Plagiarism is the presenting of others’ ideas as if they were your own. When you write an essay, do a project, or create anything original, it is assumed that all the work, except for that which is attributed to another author or creator, is your own work. Be aware that word-for-word copying is not the only form of plagiarism.
Plagiarism is considered a serious academic offense and may take the following forms:
- Copying word for word from another source and not giving that credit source credit.
- Cutting and Pasting from Internet or database sources without giving that source credit.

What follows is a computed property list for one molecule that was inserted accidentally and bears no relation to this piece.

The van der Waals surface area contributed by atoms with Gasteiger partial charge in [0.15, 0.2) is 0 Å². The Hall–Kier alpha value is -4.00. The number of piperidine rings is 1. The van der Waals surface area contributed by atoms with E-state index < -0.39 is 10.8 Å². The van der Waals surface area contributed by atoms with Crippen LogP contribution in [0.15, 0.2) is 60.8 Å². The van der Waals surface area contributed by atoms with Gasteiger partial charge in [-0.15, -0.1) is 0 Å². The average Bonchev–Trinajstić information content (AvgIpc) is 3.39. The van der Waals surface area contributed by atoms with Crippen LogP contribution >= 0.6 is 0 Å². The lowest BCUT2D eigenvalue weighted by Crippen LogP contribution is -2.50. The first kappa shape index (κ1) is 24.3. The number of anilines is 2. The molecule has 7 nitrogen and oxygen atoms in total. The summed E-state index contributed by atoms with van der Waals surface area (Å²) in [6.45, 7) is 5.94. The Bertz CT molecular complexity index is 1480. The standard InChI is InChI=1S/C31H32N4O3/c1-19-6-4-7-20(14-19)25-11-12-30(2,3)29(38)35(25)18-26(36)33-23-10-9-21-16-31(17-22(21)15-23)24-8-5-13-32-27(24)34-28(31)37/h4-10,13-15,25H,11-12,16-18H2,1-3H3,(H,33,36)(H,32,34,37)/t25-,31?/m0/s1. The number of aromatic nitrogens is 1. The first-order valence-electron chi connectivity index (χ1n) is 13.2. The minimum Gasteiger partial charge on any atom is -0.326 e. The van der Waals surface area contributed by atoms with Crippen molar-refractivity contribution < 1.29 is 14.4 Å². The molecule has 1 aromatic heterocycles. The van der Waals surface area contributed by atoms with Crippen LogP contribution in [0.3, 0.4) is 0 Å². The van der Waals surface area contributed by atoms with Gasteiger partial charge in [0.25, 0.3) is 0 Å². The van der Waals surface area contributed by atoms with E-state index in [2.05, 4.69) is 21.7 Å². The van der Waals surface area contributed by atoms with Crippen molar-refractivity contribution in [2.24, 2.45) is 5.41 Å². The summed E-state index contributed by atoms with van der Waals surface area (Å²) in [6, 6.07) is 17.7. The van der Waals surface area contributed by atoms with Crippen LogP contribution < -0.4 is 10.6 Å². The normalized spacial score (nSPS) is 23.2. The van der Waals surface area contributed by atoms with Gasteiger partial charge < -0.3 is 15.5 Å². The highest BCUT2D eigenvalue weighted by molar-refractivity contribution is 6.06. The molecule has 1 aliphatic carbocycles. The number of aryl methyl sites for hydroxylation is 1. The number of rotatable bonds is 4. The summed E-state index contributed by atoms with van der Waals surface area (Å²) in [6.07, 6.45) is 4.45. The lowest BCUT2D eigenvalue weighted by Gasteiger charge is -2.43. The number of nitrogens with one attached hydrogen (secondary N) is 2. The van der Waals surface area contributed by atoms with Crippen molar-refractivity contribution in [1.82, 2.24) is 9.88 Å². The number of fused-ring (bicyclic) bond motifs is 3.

- Paraphrasing the work of another and not giving that source credit.
- Adopting a particularly apt phrase as your own.
- Reproducing any published or copyrighted artwork, both fine and commercial.
- Digitally duplicating or downloading any copyrighted software, programs or files.
- Paraphrasing another’s line of thinking in the development of a topic as your own.
- Receiving excessive help from a friend or elsewhere, or using another project as your own.
[Adapted from the Modern Language Association’s MLA Handbook for Writers of Research Papers. New York: MLA, 1995: 26.]